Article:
FIG. 3. Trajectories described by some of the Pd atoms relocated by the collision events illustrated in Fig. 1, and by some of the Ag atoms. Symbols have the same meaning as in Fig. 2. The cross marks the impact point of the center of mass of the cluster on the surface. Three replacement sequences are visible. In the lower part of the figure, a Ag atom is implanted into the first layer, substituting the Pd atom labeled 1, which in turn takes the place of atom 2; the latter channels inside the first layer and finally replaces and ejects atom 3. Two further replacement sequences produce the Pd adatoms labeled 4 and 5. Also displayed are the trajectories of the two Ag adatoms, which come to rest at the greatest distance from the impact point.

The reasons for this wide outspread are easily understood by studying the trajectories presented in Fig. 3. The Pd adatoms are created at some distance from the impact point by short replacement collision sequences, which involve atoms from the first layer, and can therefore be considered as surface focused. One of the implanted Ag atoms substitutes a Pd atom from the first layer, which collides and takes the place of a second one, which in turn substitutes and ejects into the adlayer a third Pd atom. Figure 3 shows three such replacement collision sequences, which are responsible for the creTABLE I. Depth distribution of Ag substitutional impurities and average number of defects produced in the surface layer ~Pd adatoms and vacancies! as a function of incidence energy and angle. We recall that at E 2595 eV and 15° incidence, backscattering is observed in four cases in 45 simulated collisions. The last three rows illustrate the fragmentation of the cluster, described by the parameter ^ r & , and the total cross section S relative to the collision outcome, compared to the experimental cross section Sexp at T580 K ~see Ref. 1!.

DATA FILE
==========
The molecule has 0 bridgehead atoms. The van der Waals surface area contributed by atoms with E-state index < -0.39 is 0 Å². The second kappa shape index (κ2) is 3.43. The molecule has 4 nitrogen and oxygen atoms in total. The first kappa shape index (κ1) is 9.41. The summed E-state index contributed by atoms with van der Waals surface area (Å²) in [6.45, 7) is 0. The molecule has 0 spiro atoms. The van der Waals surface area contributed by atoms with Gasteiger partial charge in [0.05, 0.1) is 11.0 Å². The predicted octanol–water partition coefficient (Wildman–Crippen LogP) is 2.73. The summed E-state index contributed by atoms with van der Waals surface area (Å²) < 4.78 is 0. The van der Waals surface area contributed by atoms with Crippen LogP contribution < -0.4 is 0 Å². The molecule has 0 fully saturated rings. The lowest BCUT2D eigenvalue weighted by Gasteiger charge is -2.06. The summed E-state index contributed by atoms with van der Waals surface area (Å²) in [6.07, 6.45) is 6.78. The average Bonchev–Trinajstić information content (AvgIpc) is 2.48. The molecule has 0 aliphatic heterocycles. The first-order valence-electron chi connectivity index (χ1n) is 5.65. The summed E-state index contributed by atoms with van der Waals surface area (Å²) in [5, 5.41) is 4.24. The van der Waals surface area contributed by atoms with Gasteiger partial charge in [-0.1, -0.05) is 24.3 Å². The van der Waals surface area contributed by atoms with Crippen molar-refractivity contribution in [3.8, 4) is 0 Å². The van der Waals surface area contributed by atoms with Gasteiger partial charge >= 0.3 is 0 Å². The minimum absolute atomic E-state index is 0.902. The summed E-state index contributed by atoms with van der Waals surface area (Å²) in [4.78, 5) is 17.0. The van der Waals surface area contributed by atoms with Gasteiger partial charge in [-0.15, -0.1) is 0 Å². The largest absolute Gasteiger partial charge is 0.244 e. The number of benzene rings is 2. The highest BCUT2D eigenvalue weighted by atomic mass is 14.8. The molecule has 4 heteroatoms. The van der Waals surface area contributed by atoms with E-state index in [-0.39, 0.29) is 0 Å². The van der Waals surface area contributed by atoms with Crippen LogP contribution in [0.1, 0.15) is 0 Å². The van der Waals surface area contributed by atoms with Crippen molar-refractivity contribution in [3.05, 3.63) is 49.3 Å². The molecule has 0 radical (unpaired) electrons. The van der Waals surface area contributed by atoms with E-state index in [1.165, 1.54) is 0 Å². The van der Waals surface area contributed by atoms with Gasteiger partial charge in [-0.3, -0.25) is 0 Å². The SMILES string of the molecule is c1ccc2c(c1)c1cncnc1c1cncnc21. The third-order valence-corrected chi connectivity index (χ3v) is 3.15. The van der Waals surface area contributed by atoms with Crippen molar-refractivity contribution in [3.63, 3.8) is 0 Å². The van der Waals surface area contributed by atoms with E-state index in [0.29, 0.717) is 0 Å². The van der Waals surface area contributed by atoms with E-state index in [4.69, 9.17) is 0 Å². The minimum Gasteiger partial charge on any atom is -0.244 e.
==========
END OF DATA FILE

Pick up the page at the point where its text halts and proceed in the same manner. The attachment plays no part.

Ag in adlayer Ag in first layer Ag in second layer Ag in third layer Pd adatoms Vacancies

20 eV 15°


95 eV 15°

5.3 1.7 0.0 0.0 1.7 0.0

5.7 1.3 0.0 0.0 1.3 0.0

6.0 1.0 0.0 0.0 1.0 0.0

2.3 3.6 1.0 0.1 4.8 1.0

2.5 3.4 0.9 0.1 4.3 1.1

1.2 47.3

20 eV 15° 1.3 49.7 101.5

95 eV 35°


2.7 70.9

2.4 79.4

2.7 80.2 88.5